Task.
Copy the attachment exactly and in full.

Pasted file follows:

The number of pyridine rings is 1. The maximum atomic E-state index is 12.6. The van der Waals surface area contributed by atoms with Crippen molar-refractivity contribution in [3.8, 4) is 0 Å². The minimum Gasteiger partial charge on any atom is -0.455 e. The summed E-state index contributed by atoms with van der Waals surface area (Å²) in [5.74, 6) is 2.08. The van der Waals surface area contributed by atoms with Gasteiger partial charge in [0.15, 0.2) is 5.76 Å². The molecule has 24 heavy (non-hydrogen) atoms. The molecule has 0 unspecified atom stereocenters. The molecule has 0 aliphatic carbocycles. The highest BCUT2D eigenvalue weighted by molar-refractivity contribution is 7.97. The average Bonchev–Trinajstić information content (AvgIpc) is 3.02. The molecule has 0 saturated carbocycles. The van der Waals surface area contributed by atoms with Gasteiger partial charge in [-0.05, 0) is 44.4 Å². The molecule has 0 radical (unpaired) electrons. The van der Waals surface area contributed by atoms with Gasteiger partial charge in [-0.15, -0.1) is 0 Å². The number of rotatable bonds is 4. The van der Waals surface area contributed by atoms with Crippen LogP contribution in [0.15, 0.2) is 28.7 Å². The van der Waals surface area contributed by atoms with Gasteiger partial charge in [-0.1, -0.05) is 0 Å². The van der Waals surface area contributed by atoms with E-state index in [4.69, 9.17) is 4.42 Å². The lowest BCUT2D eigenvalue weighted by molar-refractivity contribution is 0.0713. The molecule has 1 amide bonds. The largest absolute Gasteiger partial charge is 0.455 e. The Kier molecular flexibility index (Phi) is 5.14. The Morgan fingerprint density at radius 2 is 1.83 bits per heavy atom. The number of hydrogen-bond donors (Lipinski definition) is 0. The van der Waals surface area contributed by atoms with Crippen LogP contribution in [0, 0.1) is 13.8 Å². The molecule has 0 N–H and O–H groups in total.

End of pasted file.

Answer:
The number of pyridine rings is 1. The maximum atomic E-state index is 12.6. The van der Waals surface area contributed by atoms with Crippen molar-refractivity contribution in [3.8, 4) is 0 Å². The minimum Gasteiger partial charge on any atom is -0.455 e. The summed E-state index contributed by atoms with van der Waals surface area (Å²) in [5.74, 6) is 2.08. The van der Waals surface area contributed by atoms with Gasteiger partial charge in [0.15, 0.2) is 5.76 Å². The molecule has 24 heavy (non-hydrogen) atoms. The molecule has 0 unspecified atom stereocenters. The molecule has 0 aliphatic carbocycles. The highest BCUT2D eigenvalue weighted by molar-refractivity contribution is 7.97. The average Bonchev–Trinajstić information content (AvgIpc) is 3.02. The molecule has 0 saturated carbocycles. The van der Waals surface area contributed by atoms with Gasteiger partial charge in [-0.05, 0) is 44.4 Å². The molecule has 0 radical (unpaired) electrons. The van der Waals surface area contributed by atoms with Gasteiger partial charge in [-0.15, -0.1) is 0 Å². The number of rotatable bonds is 4. The van der Waals surface area contributed by atoms with Crippen LogP contribution in [0.15, 0.2) is 28.7 Å². The van der Waals surface area contributed by atoms with Gasteiger partial charge in [-0.1, -0.05) is 0 Å². The van der Waals surface area contributed by atoms with E-state index in [4.69, 9.17) is 4.42 Å². The lowest BCUT2D eigenvalue weighted by molar-refractivity contribution is 0.0713. The molecule has 1 amide bonds. The largest absolute Gasteiger partial charge is 0.455 e. The Kier molecular flexibility index (Phi) is 5.14. The Morgan fingerprint density at radius 2 is 1.83 bits per heavy atom. The number of hydrogen-bond donors (Lipinski definition) is 0. The van der Waals surface area contributed by atoms with Crippen LogP contribution in [0, 0.1) is 13.8 Å². The molecule has 0 N–H and O–H groups in total.